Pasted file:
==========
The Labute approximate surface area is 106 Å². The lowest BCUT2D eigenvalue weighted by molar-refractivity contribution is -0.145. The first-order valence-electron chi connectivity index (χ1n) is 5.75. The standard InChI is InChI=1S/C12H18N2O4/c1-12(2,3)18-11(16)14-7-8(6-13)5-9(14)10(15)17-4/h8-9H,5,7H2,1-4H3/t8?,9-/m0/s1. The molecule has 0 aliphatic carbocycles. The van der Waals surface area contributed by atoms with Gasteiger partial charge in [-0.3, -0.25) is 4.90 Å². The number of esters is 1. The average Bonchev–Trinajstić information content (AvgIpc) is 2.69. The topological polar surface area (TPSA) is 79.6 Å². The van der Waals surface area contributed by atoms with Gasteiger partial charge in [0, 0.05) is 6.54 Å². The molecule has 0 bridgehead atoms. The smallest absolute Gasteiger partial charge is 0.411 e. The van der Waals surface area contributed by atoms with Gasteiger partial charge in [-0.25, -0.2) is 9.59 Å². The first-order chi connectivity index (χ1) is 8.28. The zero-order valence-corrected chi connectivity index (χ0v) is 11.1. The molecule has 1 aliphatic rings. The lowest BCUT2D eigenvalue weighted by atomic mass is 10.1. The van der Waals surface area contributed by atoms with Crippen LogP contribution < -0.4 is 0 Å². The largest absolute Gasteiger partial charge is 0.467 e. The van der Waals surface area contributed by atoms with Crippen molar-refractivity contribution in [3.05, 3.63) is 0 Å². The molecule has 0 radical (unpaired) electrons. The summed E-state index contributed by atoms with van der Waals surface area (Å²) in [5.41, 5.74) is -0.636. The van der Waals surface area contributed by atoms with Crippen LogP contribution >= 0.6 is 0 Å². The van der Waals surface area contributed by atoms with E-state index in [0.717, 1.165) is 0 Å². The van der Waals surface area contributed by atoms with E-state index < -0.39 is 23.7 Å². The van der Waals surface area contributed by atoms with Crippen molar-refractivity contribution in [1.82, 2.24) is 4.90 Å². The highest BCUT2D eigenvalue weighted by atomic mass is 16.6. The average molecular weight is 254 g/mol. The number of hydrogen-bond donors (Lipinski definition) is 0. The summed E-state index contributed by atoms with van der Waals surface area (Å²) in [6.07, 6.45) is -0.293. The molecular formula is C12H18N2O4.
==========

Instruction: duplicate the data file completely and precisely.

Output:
The Labute approximate surface area is 106 Å². The lowest BCUT2D eigenvalue weighted by molar-refractivity contribution is -0.145. The first-order valence-electron chi connectivity index (χ1n) is 5.75. The standard InChI is InChI=1S/C12H18N2O4/c1-12(2,3)18-11(16)14-7-8(6-13)5-9(14)10(15)17-4/h8-9H,5,7H2,1-4H3/t8?,9-/m0/s1. The molecule has 0 aliphatic carbocycles. The van der Waals surface area contributed by atoms with Gasteiger partial charge in [-0.3, -0.25) is 4.90 Å². The number of esters is 1. The average Bonchev–Trinajstić information content (AvgIpc) is 2.69. The topological polar surface area (TPSA) is 79.6 Å². The van der Waals surface area contributed by atoms with Gasteiger partial charge in [0, 0.05) is 6.54 Å². The molecule has 0 bridgehead atoms. The smallest absolute Gasteiger partial charge is 0.411 e. The van der Waals surface area contributed by atoms with Gasteiger partial charge in [-0.25, -0.2) is 9.59 Å². The first-order chi connectivity index (χ1) is 8.28. The zero-order valence-corrected chi connectivity index (χ0v) is 11.1. The molecule has 1 aliphatic rings. The lowest BCUT2D eigenvalue weighted by atomic mass is 10.1. The van der Waals surface area contributed by atoms with Crippen LogP contribution < -0.4 is 0 Å². The largest absolute Gasteiger partial charge is 0.467 e. The van der Waals surface area contributed by atoms with Crippen molar-refractivity contribution in [3.05, 3.63) is 0 Å². The molecule has 0 radical (unpaired) electrons. The summed E-state index contributed by atoms with van der Waals surface area (Å²) in [5.41, 5.74) is -0.636. The van der Waals surface area contributed by atoms with Crippen LogP contribution >= 0.6 is 0 Å². The van der Waals surface area contributed by atoms with E-state index in [0.717, 1.165) is 0 Å². The van der Waals surface area contributed by atoms with E-state index < -0.39 is 23.7 Å². The van der Waals surface area contributed by atoms with Crippen molar-refractivity contribution in [1.82, 2.24) is 4.90 Å². The highest BCUT2D eigenvalue weighted by atomic mass is 16.6. The average molecular weight is 254 g/mol. The number of hydrogen-bond donors (Lipinski definition) is 0. The summed E-state index contributed by atoms with van der Waals surface area (Å²) in [6.07, 6.45) is -0.293. The molecular formula is C12H18N2O4.